Something New

Something New

Text: Isaiah 43:15-21

In the children’s sermon I talked about a cutting my daughter got and which is now growing roots and budding after being put in water and given sunlight. But it sure looked like a stick. In fact, we joke about it and ask how stick is doing and have given it names like ‘Stick’ and ‘Sticky’. That’s what this past year has felt like… kind of like asking Santa for one thing and getting a bag of coal in its place. Or a stick. You may have even felt like you got beat with that stick.

In our passage today, God’s people know what that feels like. They have suffered in Exile and you can pick your metaphor – it has felt like asking for a blooming tree and getting a stick, or getting the short end of the stick, or being beaten with a stick. But God speaks a message of hope to them through the prophet, Isaiah. And while the message is particular to their time and circumstance, there are some timeless questions and teaching for all who share similar experiences and put their trust and hope in God.

On this first Sunday in the New Year it seems fitting to look at God’s declaration in verse 19: “Behold, I will do something new.”

There are two parts to what we’ll look at: WHO God is and WHAT God has done.

WHO God Is (v.15)

Realize that this is just one short passage in one book in the whole of scripture. It is just scratching the surface of who God is. Look at verse 15 where God identifies Himself: “I am the Lord, your Holy One, the Creator of Israel, your King.” Those are four different descriptions of WHO God is!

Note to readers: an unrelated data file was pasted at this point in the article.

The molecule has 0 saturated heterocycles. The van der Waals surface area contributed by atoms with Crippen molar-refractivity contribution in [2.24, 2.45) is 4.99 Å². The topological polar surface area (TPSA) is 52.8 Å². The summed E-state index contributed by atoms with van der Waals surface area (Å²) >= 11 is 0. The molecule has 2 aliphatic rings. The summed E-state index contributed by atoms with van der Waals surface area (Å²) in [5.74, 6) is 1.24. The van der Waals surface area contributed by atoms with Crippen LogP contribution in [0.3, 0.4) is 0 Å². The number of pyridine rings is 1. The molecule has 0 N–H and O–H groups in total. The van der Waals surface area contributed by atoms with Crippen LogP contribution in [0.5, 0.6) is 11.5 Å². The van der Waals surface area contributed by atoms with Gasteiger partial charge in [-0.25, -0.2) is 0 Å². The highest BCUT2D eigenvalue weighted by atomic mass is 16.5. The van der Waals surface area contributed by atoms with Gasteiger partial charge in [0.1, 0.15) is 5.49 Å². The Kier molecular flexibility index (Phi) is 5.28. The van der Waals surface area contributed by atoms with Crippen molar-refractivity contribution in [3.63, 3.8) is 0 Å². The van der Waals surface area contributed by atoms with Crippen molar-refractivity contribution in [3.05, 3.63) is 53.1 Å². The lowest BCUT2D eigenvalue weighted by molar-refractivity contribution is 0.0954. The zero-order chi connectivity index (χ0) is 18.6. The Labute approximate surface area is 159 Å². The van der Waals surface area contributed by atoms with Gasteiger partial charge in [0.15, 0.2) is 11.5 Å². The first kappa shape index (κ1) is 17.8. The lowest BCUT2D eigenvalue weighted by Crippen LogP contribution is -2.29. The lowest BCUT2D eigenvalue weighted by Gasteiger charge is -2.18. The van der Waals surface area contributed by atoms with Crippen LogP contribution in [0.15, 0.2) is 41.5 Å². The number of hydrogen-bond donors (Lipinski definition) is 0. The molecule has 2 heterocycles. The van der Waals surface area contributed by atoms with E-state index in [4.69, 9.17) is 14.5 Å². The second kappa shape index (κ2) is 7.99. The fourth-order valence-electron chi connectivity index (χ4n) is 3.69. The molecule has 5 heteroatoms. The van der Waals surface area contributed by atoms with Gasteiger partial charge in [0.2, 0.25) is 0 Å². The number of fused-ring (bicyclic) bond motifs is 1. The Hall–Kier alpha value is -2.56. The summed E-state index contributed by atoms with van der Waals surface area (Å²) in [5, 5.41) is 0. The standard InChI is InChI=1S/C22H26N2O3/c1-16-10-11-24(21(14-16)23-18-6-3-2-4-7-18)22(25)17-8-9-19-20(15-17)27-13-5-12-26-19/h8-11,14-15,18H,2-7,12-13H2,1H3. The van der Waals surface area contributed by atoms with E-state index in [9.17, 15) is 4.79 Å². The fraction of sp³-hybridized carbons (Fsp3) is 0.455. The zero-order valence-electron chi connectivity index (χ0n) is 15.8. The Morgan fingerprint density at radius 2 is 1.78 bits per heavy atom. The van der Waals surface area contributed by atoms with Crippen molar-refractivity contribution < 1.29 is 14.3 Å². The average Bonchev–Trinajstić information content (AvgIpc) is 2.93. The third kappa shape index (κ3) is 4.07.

Lord – Lord is the revealed name of God given to Moses at the burning bush. It is translated “I am who I am, I will be who I will be.”

Holy One – God is holy, righteous, and pure. God alone is God and God’s people are to be holy, or distinct, in the world as belonging to Him.

Creator of Israel – God not only created the world, but also created Israel through a covenant with Abraham and his descendants. God set apart this people to redeem and bless them, and through them the world.

Your King – God is also the Sovereign over His people (and the world); this is a reminder that though in the time of Isaiah there was an earthly emperor in power, God held more power and was the True King.

Though this naming of God has several purposes – for example it can lead to worship – the purpose here seems to be to underscore the message, “Listen up, God is speaking!”

WHAT God Has Done and Will Do (vv.16-21)

The rest of the passage describes both what God has already done for His people as well as what He is going to do. You may be able to tell what the first part references: the Lord “makes a way through the sea and a path through the mighty waters” and “brings forth the chariot and horse, the army and mighty man… they will lie down and not rise again.” (vv.16-17) Anyone? It’s a description of God delivering His people from Pharaoh when God led Moses through the Red Sea and then it closed in on the Egyptian army. God has delivered His people before and can do it again!

But then God says, “Do not call to mind the former things.” Salvation is coming, but not in the same way. Instead, God says, “Behold, I will do something new!” (v.19a) With vivid imagery, Isaiah describes this new thing springing forth unexpectedly like a road in the wilderness or a river in the desert. While the purpose will be to bless and deliver God’s people, the result will be the praises of creation and humanity, with the beasts of the field “glorifying” God as well as humanity “declaring God’s praise.”